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Monday, May 19, 2008

For IDF doctors, medicine trumps politics

Pajamas Media has the story of the IDF base at Halamish in Samaria where there's an infirmary to which all of the 'Palestinians' from surrounding villages come for treatment. Many of them are hoping to be transferred to hospitals in Israel where (surprise) the care is a lot better than it is in the local 'Palestinian' hospitals. Here's one story of a kid who is hospitalized in an Israeli rehabilitation facility.

Over cappuccino at a Tel Aviv café, Dr. Eran Poran told me Shadi’s story, which began at the Halamish army base in the West Bank, where he serves as an IDF army physician. “It was December. Raining and cold outside. I got a radio call to come to the gate. Urgently. The guard told me a taxi with a few Palestinians had pulled up and that they were screaming for help. A boy had been hurt.

“So I went with another officer. We got to the gate - we can’t take the chance of letting Palestinians inside the army base for security reasons - and the officer turned pale. I knew it wasn’t good.

“At first glance I saw a kid who looked to be about twelve. He was pasty, unconscious and bleeding from his face. He was clearly in critical condition so I called for an entire team to come help me. We worked on him on the ground right there outside the gate.”

As Poran and fellow army docs and medics administered CPR and stabilized the boy, the cousin who drove the boy to the base relayed details: while home alone in his Ramallah village, Shadi had fallen from the railing-free 3rd floor of his home directly onto his head. The cousin had found him lying on the ground unconscious and brought him to the army base because he had heard there was a doctor and medical facilities on the grounds.

“I decided to radio for a military helicopter and evacuate the child to an Israeli hospital,” Poran continues. “He had clearly suffered brain damage and needed the type of acute care he couldn’t get at Ramallah Hospital. It was a risk - having a helicopter land there outside the gate. There’s vulnerability to sniper fire and attack from surrounding hillsides. We were all at risk working on him out there in the open surrounded by Arab villages. ”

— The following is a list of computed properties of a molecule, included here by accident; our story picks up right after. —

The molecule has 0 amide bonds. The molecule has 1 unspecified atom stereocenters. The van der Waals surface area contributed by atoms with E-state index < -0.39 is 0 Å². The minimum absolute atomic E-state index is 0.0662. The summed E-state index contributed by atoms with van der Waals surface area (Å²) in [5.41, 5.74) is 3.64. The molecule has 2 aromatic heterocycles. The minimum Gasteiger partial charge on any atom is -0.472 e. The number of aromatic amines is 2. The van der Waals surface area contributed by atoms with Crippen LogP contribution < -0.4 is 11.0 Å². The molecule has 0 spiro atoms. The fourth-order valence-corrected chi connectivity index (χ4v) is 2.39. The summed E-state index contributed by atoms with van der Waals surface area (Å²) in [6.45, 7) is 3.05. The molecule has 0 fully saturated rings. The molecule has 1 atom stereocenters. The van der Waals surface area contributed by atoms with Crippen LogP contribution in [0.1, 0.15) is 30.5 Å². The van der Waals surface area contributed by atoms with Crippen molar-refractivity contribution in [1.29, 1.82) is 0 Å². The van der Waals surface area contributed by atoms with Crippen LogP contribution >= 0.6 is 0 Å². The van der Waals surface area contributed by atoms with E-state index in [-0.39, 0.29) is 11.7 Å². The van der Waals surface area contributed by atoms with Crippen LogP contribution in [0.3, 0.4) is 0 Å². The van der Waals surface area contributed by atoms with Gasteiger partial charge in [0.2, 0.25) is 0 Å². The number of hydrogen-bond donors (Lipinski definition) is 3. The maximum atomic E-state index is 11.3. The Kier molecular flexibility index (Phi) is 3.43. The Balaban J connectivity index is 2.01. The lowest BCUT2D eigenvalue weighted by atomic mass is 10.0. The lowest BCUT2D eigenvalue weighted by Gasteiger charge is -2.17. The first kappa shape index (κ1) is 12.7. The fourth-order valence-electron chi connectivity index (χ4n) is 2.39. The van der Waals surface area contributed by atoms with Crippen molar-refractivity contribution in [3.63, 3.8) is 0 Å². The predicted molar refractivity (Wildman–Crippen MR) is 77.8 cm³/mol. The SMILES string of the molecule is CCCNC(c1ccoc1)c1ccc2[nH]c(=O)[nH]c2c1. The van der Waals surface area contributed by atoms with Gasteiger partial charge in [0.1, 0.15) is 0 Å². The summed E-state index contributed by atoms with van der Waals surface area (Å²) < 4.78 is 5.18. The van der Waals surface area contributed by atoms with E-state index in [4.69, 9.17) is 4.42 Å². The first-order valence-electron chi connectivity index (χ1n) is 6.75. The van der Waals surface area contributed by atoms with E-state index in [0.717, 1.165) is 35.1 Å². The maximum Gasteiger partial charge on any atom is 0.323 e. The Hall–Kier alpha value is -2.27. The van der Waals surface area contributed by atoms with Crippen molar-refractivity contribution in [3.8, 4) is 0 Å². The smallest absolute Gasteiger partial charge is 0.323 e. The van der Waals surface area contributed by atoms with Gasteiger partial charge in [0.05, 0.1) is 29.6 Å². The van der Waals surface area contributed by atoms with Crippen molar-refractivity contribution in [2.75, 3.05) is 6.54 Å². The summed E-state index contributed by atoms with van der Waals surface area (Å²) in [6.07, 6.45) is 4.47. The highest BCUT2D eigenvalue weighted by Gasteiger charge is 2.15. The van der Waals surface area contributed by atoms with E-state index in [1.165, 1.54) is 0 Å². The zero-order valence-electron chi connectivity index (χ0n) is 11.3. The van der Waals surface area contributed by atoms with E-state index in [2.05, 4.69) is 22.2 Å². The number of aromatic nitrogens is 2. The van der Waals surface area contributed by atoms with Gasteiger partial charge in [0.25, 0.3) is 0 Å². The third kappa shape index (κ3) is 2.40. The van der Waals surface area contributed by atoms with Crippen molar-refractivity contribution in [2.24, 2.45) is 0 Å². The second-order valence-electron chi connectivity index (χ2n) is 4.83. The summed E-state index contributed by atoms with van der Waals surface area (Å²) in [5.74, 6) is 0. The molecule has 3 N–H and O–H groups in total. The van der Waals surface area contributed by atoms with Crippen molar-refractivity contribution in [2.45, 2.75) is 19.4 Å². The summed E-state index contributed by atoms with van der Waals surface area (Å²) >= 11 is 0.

But the Orthodox Jewish physician made a life-saving medical decision based upon professionalism. “Yes, I am religious,” he quietly offers, eyes slightly clouding. “But if I see a wounded 14-year-old boy it doesn’t matter that he’s Palestinian. I don’t ask questions. It was as if he was my own son. You don’t not take care of a kid.”


“We’re the only army base in the country offering this service to surrounding Arab villages,” the M-16 toting young woman says.

This notion elicits a slew of questions. Why on earth would Palestinians opt for an Israeli army base rather than head to the closest Palestinian hospital? Why would Israeli military doctors permit treatment there, presumably endangering an entire base? And hang on just another minute: Isn’t this supposed to be war?

“You would think there would be a stigma attached to coming here,” Halamish base Chief Medical Officer Dr. Itay Wiser replies, shrugging his shoulders. “For villagers we’re closer than Ramallah Hospital. And sometimes, quite frankly, families come here hoping we’ll refer them out to Israel’s hospitals. They know the treatment is better.”

Read it all. Anyone want to contemplate what would happen if - God forbid - we were talking about an Israeli kid and a 'Palestinian' army base? I didn't think so.


At 2:34 AM, Blogger NormanF said...

Jewish values are about respect for human life. The enemy doesn't share those values and Jews are not going to abandon them even if the other side doesn't live by them. Jews treat people who hate Jews and save their lives and they do it without even thinking it might be off to let the enemy suffer and die. That's what Arabs to do each other. People need to think how unique Jews are in the entire Middle East - there's nothing like the phenomenon you've recounted, Carl - anywhere else.


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